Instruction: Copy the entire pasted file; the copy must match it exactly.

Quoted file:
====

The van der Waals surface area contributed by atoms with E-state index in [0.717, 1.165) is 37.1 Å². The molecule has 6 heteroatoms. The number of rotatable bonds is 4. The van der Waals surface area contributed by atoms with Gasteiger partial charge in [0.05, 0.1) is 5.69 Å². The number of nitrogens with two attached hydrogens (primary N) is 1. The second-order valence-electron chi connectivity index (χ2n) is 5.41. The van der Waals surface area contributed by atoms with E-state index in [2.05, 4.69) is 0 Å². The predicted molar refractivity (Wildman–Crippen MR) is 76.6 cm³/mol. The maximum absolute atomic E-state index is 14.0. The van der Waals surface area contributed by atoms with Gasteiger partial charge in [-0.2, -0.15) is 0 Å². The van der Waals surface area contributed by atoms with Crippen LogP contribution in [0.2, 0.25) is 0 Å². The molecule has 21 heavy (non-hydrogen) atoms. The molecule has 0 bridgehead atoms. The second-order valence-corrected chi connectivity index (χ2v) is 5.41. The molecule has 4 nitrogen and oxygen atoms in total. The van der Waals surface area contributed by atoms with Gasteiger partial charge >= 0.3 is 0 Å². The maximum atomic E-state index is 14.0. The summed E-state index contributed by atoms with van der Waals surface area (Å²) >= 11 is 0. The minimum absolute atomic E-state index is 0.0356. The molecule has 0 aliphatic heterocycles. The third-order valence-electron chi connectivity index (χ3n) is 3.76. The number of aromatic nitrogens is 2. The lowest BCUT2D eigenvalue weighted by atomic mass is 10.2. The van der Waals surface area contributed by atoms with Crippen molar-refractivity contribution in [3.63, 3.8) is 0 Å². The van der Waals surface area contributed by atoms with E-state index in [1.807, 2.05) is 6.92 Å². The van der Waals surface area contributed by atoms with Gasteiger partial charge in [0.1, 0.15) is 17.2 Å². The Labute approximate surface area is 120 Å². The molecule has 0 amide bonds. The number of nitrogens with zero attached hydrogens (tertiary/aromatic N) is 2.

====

The van der Waals surface area contributed by atoms with E-state index in [0.717, 1.165) is 37.1 Å². The molecule has 6 heteroatoms. The number of rotatable bonds is 4. The van der Waals surface area contributed by atoms with Gasteiger partial charge in [0.05, 0.1) is 5.69 Å². The number of nitrogens with two attached hydrogens (primary N) is 1. The second-order valence-electron chi connectivity index (χ2n) is 5.41. The van der Waals surface area contributed by atoms with E-state index in [2.05, 4.69) is 0 Å². The predicted molar refractivity (Wildman–Crippen MR) is 76.6 cm³/mol. The maximum absolute atomic E-state index is 14.0. The van der Waals surface area contributed by atoms with Gasteiger partial charge in [-0.2, -0.15) is 0 Å². The van der Waals surface area contributed by atoms with Crippen LogP contribution in [0.2, 0.25) is 0 Å². The molecule has 21 heavy (non-hydrogen) atoms. The molecule has 0 bridgehead atoms. The second-order valence-corrected chi connectivity index (χ2v) is 5.41. The molecule has 4 nitrogen and oxygen atoms in total. The van der Waals surface area contributed by atoms with Gasteiger partial charge >= 0.3 is 0 Å². The maximum atomic E-state index is 14.0. The summed E-state index contributed by atoms with van der Waals surface area (Å²) >= 11 is 0. The minimum absolute atomic E-state index is 0.0356. The molecule has 0 aliphatic heterocycles. The third-order valence-electron chi connectivity index (χ3n) is 3.76. The number of aromatic nitrogens is 2. The lowest BCUT2D eigenvalue weighted by atomic mass is 10.2. The van der Waals surface area contributed by atoms with Crippen molar-refractivity contribution in [3.63, 3.8) is 0 Å². The van der Waals surface area contributed by atoms with E-state index in [1.807, 2.05) is 6.92 Å². The van der Waals surface area contributed by atoms with Gasteiger partial charge in [0.1, 0.15) is 17.2 Å². The Labute approximate surface area is 120 Å². The molecule has 0 amide bonds. The number of nitrogens with zero attached hydrogens (tertiary/aromatic N) is 2.